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Lewisham Safeguarding Adults Board

Scamming and its effect on vulnerable individuals

Scamming and its effect on vulnerable individuals

A backbench business debate was held 08 September 2016 on scamming and its effect on vulnerable individuals. The briefing paper explores the different types of scams, regulation and what can be done to combat this threat.

The aim of the briefing paper is to set out why people can be vulnerable to scams, what they can do to protect themselves and what action is being taken by the government and the regulators.

The annual cost of fraud against individuals – including mass marketing fraud and identity fraud – has been estimated at some £9.7 billion. Research conducted in April 2015 by Age UK suggested that 53 per cent of people aged 65+ believed they have been targeted by fraudsters.

Financial investment and fraud

Scams come in many forms, and through different channels, but scams involving false investment opportunities are one of the commonest and some of the most devastating when they involve the life savings of elderly individuals.

The main regulator is the Financial Conduct Authority (FCA) which has, a statutory objective of “Securing an appropriate degree of protection for consumers”.

It seeks to do this in many ways; through consumer information/education programmes such as the ScamSmart scheme and the active investigation and prosecution of suspect activity.

In 2015, the FCA received over 8,500 reports about potential unauthorised activity and sent eight people to jail for a total of 32 years, froze over £2.7 million of assets and returned nearly £1.9 million to victims.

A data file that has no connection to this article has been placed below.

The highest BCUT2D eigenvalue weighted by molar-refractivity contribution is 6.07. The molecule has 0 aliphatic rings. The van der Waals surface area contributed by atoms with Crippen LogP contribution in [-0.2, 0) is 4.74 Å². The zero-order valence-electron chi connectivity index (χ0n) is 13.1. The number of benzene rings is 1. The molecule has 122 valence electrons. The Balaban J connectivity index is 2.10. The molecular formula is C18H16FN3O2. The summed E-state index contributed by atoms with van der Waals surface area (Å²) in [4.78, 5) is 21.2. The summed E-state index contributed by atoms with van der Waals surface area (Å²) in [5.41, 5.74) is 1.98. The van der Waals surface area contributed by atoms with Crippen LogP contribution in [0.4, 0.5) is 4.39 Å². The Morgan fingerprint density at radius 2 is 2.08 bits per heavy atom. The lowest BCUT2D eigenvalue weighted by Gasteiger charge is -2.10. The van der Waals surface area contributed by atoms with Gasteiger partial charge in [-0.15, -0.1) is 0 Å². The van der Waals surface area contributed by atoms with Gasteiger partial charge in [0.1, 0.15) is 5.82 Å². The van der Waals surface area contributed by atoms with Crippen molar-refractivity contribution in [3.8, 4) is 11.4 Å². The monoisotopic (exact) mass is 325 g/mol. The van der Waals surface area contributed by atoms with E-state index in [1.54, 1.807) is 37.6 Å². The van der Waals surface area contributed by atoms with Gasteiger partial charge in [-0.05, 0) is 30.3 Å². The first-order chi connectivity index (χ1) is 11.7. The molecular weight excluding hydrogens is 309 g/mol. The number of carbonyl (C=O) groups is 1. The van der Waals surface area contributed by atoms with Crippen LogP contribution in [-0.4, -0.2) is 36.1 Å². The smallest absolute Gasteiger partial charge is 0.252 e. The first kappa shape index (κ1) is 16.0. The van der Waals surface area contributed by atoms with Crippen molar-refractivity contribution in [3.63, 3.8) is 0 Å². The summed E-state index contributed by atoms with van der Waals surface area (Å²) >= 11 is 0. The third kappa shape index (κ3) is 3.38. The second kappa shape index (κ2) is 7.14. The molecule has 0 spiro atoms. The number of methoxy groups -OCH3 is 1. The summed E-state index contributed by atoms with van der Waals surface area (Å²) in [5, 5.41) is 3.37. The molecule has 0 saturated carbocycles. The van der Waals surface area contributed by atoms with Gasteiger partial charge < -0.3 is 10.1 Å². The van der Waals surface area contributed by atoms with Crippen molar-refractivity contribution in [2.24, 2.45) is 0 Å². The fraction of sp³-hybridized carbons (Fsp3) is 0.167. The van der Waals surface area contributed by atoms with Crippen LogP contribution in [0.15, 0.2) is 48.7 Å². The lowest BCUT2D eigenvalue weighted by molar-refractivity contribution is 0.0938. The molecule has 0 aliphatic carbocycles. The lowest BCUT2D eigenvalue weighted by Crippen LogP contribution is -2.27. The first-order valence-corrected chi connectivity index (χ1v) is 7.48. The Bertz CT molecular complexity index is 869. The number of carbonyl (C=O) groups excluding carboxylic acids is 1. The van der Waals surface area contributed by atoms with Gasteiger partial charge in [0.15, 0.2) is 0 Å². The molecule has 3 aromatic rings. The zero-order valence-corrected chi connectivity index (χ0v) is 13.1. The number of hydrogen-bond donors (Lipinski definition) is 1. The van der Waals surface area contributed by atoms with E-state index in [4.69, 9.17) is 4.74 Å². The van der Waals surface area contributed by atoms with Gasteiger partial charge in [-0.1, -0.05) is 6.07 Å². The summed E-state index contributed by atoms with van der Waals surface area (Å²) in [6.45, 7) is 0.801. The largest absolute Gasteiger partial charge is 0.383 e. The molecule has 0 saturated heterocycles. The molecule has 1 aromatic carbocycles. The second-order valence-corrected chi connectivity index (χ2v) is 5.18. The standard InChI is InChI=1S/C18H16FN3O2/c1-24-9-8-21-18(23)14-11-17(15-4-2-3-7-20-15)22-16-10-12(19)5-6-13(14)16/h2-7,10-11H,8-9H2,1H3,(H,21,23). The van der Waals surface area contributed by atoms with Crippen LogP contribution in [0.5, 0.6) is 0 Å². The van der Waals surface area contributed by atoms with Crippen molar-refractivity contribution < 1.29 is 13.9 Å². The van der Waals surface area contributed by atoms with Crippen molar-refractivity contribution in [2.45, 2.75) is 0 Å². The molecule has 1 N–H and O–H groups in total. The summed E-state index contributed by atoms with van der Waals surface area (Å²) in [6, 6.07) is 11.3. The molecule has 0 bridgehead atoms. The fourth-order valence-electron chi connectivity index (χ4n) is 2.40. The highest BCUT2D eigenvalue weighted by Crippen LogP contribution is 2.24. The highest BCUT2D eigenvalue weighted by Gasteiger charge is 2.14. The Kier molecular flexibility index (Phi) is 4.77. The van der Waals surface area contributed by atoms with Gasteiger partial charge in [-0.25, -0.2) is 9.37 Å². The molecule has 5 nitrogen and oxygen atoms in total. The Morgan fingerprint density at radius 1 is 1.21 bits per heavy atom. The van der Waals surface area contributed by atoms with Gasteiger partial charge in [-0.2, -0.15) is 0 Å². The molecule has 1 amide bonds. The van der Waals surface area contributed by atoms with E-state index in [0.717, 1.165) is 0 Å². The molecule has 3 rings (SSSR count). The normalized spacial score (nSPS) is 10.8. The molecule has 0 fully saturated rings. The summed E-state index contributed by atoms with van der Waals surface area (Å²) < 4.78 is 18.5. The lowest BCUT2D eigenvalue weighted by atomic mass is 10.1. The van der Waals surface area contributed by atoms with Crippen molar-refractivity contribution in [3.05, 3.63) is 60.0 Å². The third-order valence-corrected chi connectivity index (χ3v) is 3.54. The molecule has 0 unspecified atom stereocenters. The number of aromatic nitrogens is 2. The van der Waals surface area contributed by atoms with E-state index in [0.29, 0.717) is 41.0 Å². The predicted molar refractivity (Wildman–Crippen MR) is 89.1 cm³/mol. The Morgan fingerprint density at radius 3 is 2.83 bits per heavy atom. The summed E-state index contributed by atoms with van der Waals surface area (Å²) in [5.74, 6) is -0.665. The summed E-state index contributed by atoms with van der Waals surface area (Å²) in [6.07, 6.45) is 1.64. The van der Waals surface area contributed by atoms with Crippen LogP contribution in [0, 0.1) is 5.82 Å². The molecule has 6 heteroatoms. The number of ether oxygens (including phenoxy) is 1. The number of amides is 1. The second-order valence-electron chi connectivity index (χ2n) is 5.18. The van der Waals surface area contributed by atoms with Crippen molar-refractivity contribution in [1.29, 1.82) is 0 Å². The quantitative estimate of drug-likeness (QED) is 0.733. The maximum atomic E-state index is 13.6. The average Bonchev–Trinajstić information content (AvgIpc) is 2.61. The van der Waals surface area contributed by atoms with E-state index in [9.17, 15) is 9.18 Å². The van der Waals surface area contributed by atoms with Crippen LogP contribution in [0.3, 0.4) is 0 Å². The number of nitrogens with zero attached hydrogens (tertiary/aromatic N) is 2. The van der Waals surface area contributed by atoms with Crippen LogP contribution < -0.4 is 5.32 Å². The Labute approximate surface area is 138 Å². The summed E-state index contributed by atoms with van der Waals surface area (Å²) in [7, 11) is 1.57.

Pensions

Changes in the law in April 2015 gave people aged 55 and over more flexibility over when and how to draw their defined contribution pension savings. The Government said it recognised that people would need help navigating the expanded range of options and therefore introduced a guidance service Pension Wise. Nonetheless, concerns have been raised about whether the increase in flexibility might make people more vulnerable to scams. In its report on pension freedom guidance and advice the Work and Pensions Select Committee recommended that the Government urgently redouble its publicity efforts around pension scams.” In its response in December 2015, the Government explained that it worked with the National Crime Agency, regulators and the industry to tackle scams and understand emerging threats. Its anti-scam strategy was also focussed on “improving consumer awareness, to prevent people falling victim to scams in the first place.” It would also work with other bodies to consider how to ensure “reported data on pension scams is clearer, and how best to drive forward this agenda, ensuring that there is an ongoing focus on the pension freedoms in 2016.”

Consumer scams

There are many different types of consumer scams. Scams can operate by post, phone call, text message or email, or even from an unsolicited visit to the person’s home.

Advances in technology have enabled scammers to become increasingly sophisticated in their methods. For example, some websites or phone numbers can look like official government sites, with the result that people pay for services that they could get cheaper or for free if they used the official government service (for instance, renewing a passport or driving licence). Phishing emails and texts try to trick the consumer into giving out their personal bank details.

Although anyone can fall for a scam, vulnerable people (such as the elderly and those with mental health problems, learning difficulties or dementia) are especially susceptible and are more likely to be targeted. All scams should be reported to Trading Standards (via Citizens Advice online portal) and to Action Fraud.

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